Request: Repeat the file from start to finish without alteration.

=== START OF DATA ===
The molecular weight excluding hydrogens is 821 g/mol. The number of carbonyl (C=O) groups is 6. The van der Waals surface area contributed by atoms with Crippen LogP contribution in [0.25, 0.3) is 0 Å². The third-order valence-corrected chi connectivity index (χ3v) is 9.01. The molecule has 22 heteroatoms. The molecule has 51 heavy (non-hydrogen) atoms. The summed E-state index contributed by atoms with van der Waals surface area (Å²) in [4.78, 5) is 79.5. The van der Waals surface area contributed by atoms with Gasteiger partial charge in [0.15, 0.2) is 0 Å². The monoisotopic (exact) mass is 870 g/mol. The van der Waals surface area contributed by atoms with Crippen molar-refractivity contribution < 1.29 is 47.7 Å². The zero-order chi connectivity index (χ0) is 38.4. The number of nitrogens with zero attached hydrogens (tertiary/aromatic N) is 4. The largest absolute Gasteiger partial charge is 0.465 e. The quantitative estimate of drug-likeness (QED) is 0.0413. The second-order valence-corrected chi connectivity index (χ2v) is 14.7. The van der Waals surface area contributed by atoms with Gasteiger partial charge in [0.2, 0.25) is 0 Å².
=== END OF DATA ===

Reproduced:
The molecular weight excluding hydrogens is 821 g/mol. The number of carbonyl (C=O) groups is 6. The van der Waals surface area contributed by atoms with Crippen LogP contribution in [0.25, 0.3) is 0 Å². The third-order valence-corrected chi connectivity index (χ3v) is 9.01. The molecule has 22 heteroatoms. The molecule has 51 heavy (non-hydrogen) atoms. The summed E-state index contributed by atoms with van der Waals surface area (Å²) in [4.78, 5) is 79.5. The van der Waals surface area contributed by atoms with Gasteiger partial charge in [0.15, 0.2) is 0 Å². The monoisotopic (exact) mass is 870 g/mol. The van der Waals surface area contributed by atoms with Crippen molar-refractivity contribution < 1.29 is 47.7 Å². The zero-order chi connectivity index (χ0) is 38.4. The number of nitrogens with zero attached hydrogens (tertiary/aromatic N) is 4. The largest absolute Gasteiger partial charge is 0.465 e. The quantitative estimate of drug-likeness (QED) is 0.0413. The second-order valence-corrected chi connectivity index (χ2v) is 14.7. The van der Waals surface area contributed by atoms with Gasteiger partial charge in [0.2, 0.25) is 0 Å².